By Erick Trickey.
Can the United States host a sustainable Olympics? That’s the question now that Los Angeles is on track to welcome the Summer Olympics in either 2024 or 2028. Los Angeles Mayor Eric Garcetti appeared arm in arm with Paris Mayor Anne Hidalgo and International Olympic Committee President Thomas Bach this week in Lausanne, Switzerland. The IOC announced it’s willing to award a future Summer Olympics to each of the two final 2024 bidder cities.
The move comes at a vulnerable moment for the Olympics. Cities have become increasingly aware that hosting the Games is often a bad deal, leaving behind cost overruns and otherwise useless venues. Boston, Hamburg, Rome and Budapest all dropped out of the 2024 bidding process, citing the potential downsides.
Los Angeles Olympics boosters say their city will fare better. “We’re offering a city ready to go,” Casey Wasserman, chairman of Los Angeles’ bid committee, said in Lausanne this week. “We’re offering a lasting definition of Olympic sustainability.”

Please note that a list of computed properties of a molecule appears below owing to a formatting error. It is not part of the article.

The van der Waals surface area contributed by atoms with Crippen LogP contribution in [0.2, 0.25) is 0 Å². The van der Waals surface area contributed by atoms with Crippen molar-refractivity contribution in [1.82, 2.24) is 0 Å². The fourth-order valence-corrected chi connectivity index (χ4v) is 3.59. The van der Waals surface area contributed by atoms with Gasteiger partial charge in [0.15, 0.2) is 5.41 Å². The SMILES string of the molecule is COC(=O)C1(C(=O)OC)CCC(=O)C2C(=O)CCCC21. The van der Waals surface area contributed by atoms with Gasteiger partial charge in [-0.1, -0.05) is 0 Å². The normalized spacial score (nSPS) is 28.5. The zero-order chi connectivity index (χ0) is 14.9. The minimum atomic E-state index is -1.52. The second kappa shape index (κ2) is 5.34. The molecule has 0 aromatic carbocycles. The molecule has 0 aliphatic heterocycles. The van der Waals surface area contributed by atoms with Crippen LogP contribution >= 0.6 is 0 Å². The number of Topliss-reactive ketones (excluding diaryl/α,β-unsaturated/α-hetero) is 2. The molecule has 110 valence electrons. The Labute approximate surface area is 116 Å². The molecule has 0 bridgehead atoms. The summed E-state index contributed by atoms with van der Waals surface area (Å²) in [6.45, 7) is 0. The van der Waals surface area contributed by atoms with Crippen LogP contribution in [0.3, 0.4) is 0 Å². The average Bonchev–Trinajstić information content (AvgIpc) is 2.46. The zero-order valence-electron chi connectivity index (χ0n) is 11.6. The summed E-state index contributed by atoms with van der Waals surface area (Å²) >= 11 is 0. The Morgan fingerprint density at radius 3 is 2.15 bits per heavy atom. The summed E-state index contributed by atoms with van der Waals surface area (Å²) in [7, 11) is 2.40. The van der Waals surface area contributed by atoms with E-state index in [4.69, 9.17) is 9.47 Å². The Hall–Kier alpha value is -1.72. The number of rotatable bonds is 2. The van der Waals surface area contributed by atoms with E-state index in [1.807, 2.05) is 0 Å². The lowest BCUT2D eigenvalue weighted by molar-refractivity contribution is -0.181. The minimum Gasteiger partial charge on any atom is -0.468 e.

Will an L.A. Olympics live up to the city’s own hype? Here are five ways that a 2020s Los Angeles Olympics could set a better precedent for future host cities — and a caution about how it might not.
1. Los Angeles will use existing sports venues, not build new ones. “We are trying to prove that hosting the Olympic and Paralympic Games doesn’t require massive construction programs and expenditures,” Janet Evans, a vice chair of Los Angeles’ bid committee, told the IOC this week. “We could have built a new Olympic Village, but we didn’t. … We could have built an array of other new venues, but we didn’t.”
Los Angeles plans to host opening and closing ceremonies and track-and-field competitions in L.A.’s Memorial Coliseum, built in 1923. The new football stadium being built for the NFL’s Rams and Chargers, which would co-host the opening ceremony, and the StubHub Center, home of the LA Galaxy soccer team, would host various sports. Athletes would be housed in UCLA dorms.